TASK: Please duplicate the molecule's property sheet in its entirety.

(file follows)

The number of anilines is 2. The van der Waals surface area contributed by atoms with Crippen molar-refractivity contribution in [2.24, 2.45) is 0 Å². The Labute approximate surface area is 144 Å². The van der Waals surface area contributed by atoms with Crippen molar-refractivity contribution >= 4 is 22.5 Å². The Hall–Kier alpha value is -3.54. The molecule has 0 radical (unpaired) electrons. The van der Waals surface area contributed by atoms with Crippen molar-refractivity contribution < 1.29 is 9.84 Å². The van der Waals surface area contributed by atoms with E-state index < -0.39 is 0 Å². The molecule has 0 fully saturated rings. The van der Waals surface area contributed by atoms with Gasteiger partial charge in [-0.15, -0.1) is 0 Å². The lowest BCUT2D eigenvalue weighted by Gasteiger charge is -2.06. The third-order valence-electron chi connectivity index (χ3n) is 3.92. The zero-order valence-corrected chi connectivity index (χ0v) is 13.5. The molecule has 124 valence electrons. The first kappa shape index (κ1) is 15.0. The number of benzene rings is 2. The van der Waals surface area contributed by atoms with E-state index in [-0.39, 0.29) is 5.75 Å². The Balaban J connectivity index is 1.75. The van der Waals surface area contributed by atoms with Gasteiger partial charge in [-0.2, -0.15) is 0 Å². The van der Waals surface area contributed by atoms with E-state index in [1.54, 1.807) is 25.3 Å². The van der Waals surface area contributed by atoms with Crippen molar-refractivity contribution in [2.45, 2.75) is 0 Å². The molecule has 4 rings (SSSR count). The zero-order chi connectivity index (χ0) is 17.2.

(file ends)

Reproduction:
The number of anilines is 2. The van der Waals surface area contributed by atoms with Crippen molar-refractivity contribution in [2.24, 2.45) is 0 Å². The Labute approximate surface area is 144 Å². The van der Waals surface area contributed by atoms with Crippen molar-refractivity contribution >= 4 is 22.5 Å². The Hall–Kier alpha value is -3.54. The molecule has 0 radical (unpaired) electrons. The van der Waals surface area contributed by atoms with Crippen molar-refractivity contribution < 1.29 is 9.84 Å². The van der Waals surface area contributed by atoms with E-state index < -0.39 is 0 Å². The molecule has 0 fully saturated rings. The van der Waals surface area contributed by atoms with Gasteiger partial charge in [-0.15, -0.1) is 0 Å². The lowest BCUT2D eigenvalue weighted by Gasteiger charge is -2.06. The third-order valence-electron chi connectivity index (χ3n) is 3.92. The zero-order valence-corrected chi connectivity index (χ0v) is 13.5. The molecule has 124 valence electrons. The first kappa shape index (κ1) is 15.0. The number of benzene rings is 2. The van der Waals surface area contributed by atoms with E-state index in [-0.39, 0.29) is 5.75 Å². The Balaban J connectivity index is 1.75. The van der Waals surface area contributed by atoms with Gasteiger partial charge in [-0.2, -0.15) is 0 Å². The van der Waals surface area contributed by atoms with E-state index in [1.54, 1.807) is 25.3 Å². The van der Waals surface area contributed by atoms with Crippen molar-refractivity contribution in [2.45, 2.75) is 0 Å². The molecule has 4 rings (SSSR count). The zero-order chi connectivity index (χ0) is 17.2.